2016 was undoubtedly music streaming’s biggest year ever and now that the year is over we can start looking at just how massive it was, starting with how much the British love it.

Music sales in the UK increased by 1.5% last year, and with physical sales slowly dropping it’s streaming’s enormous growth that is allowing the industry to grow once again. As a result, last year the UK made 123 million album equivalent sales (AES – a method used to translate streaming figures into album sales).

The UK’s streaming figures were so high that the music sales across all formats for our small island totalled over £1 billion in sales. By the end of 2016 the UK’s record numbers were adding up to a billion streams a week, a major milestone for the relatively new music format.

Chief Executive of BPI and the BRIT Awards, Geoff Taylor said: “Growth in UK music consumption in 2016 was fuelled by the explosive rise in audio streaming, which has increased 500 percent since 2013, and relative resilience from physical formats. Led by sales of David Bowie, demand for vinyl jumped to levels not seen since the start of the Nineties.”

The vinyl resurgence has been helping to keep the physical market on the up, seeing a 53% rise in the UK last year that amounted to 3.2 million unit sales; the largest vinyl sales since 1991. Vinyl hasn’t returned into the mainstream quite yet however with the massive rise in niche audiences looking to the romantic format of old it’s making a large mark in the industry once again. 2016 was the 9th year in a row that vinyl has seen an increase in growth.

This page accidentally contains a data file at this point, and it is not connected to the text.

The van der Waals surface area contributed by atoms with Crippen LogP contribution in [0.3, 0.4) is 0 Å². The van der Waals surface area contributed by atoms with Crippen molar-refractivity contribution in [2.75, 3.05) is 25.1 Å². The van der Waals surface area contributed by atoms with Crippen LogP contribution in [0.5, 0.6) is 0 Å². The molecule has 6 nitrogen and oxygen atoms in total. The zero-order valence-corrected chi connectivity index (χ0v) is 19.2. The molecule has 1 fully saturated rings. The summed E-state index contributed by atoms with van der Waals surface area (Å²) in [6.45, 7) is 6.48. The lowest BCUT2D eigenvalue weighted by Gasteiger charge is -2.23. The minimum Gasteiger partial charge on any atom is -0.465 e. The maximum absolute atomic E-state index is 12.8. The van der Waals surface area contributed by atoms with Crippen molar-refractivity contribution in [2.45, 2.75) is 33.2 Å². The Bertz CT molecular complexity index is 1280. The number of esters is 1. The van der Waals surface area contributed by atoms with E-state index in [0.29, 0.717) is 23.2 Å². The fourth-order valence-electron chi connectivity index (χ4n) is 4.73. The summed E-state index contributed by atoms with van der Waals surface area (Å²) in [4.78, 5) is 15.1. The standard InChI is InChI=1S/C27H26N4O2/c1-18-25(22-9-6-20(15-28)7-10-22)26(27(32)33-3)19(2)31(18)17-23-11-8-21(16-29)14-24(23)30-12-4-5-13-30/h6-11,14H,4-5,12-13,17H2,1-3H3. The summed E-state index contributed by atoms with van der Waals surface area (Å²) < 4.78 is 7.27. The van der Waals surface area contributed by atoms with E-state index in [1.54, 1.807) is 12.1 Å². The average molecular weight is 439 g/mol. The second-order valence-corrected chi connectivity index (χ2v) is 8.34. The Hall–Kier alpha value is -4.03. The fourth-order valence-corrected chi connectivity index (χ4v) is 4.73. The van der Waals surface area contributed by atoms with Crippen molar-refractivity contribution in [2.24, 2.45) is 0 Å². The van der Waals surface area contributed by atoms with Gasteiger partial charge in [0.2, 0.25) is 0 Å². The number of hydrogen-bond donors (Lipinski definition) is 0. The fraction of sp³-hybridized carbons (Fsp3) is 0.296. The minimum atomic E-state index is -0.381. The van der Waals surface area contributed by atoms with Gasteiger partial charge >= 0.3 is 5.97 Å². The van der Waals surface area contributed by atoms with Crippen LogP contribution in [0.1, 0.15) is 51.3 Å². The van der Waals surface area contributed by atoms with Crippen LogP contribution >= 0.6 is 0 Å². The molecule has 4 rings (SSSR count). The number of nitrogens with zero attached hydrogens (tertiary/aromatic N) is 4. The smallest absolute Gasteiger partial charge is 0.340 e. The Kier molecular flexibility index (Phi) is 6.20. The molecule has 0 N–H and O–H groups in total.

CEO of Regent Street and Gold Bar Records and independent label member of the BPI Council, Vanessa Higgins: “Fans are listening to music in so many ways now – we’ve definitely entered a multi-channel era. Millennials, who’ve grown up digital, are increasingly choosing to experience both current and heritage artists on vinyl also. Meanwhile older baby-boomers are embracing streaming alongside their record collections.

“And, impressively, in between all that, there is still more than enough space for the CD, which remains popular both with upcoming artists, who need an attractive physical product and consumers, who still like to

It’s not just UK listeners making streaming so popular in the country as UK music dominated last year, accounting for 7 of the 10 best-selling artists albums. With major artists like David Bowie releasing his final album at the start of year to Adele’s award-winning 25, which was released at the end of last year but has seen continuing success throughout the year.

Geoff Taylor ended saying: “We believe this performance is indicative of the promise of a new era for music, where recorded music’s investments in a digital future fuel compelling benefits for fans, artists and the entire music ecosystem.”

You can read BPI’s full 2016 report here.